Young people in a low-income, urban population had an
increased rate of influenza vaccinations when they received text-message
reminders vs. those assigned to usual-care alone.
Text messaging is a novel approach to increase
influenza vaccine coverage, the researchers wrote. It can be used
for large populations at low cost, especially when linked to immunization
registries and electronic health record systems. Families appear to be
interested in text-message vaccine reminders, particularly those with unlimited
The randomized controlled trial included 9,213 children
and adolescents aged 6 months to 18 years who received care during the
2010-2011 influenza season at four community-based clinics. Among these
children, 7,574 had not received the influenza vaccine before the intervention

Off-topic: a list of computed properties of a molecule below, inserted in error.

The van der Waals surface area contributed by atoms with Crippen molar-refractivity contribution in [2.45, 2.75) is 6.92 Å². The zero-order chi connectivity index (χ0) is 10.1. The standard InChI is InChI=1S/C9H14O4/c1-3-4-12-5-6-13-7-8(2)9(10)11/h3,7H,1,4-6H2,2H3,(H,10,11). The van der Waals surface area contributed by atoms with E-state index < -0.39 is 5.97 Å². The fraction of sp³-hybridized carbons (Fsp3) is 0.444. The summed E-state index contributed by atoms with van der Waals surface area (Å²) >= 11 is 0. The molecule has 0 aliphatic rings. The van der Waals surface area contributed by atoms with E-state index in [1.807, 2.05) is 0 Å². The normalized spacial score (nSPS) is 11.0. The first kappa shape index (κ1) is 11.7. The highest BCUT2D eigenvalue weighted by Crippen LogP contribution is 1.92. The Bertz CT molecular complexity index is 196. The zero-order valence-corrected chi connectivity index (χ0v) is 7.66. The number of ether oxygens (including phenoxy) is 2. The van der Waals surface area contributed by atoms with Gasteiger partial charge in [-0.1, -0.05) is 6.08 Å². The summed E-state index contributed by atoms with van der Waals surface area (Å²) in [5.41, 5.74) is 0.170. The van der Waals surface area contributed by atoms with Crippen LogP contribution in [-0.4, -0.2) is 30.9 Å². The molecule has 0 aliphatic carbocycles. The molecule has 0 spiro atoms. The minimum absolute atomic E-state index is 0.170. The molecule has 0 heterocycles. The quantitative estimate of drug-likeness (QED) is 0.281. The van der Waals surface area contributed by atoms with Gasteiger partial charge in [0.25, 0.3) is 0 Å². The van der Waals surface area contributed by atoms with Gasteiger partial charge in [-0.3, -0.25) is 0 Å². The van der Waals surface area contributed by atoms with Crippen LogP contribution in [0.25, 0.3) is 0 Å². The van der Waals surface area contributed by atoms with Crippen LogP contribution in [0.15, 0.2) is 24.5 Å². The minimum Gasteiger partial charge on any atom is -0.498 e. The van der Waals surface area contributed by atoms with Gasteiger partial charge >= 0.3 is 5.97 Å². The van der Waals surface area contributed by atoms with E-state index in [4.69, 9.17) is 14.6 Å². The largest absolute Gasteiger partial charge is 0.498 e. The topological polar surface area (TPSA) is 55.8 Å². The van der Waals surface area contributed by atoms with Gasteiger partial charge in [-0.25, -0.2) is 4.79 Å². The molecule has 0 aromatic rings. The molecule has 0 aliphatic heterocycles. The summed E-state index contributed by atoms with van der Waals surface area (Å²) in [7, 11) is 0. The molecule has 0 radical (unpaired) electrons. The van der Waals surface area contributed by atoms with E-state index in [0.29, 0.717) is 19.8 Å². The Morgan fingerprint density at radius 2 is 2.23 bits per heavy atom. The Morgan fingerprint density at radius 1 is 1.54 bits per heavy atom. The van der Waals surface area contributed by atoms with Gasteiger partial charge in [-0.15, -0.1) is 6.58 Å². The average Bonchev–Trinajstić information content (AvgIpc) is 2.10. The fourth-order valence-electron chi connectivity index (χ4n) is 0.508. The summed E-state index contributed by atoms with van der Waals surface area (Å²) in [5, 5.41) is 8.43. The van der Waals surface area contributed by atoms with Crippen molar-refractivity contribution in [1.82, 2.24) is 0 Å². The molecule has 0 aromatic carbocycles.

Parents of the children assigned to receive the
intervention received up to five weekly immunization-registry-linked text
messages. The messages provided educational information and instructions. Both
groups received usual care, which included an automated telephone reminder and
access to informational fliers.
By March 31, 2011, a higher number of children and
adolescents in the intervention group received the influenza vaccine: 43.6% vs.
39.9% of those in the usual-care group. At the fall review date, 27.1% of
children in the intervention group received the vaccine compared with 22.8% of
the usual-care group.
Immunization registry-linked text messaging with
education-related messages increased influenza vaccination coverage compared
with usual care in traditionally hard-to-reach, low-income, urban, minority
population, the researchers wrote. Underlying vaccination coverage
overall remained low, as they do nationally, and further studies are
recommended to identify ways to maximize the potential of text messaging.
- Stockwell MS. JAMA. 2012;307:1702-1708.
- The researchers report no relevant financial disclosures.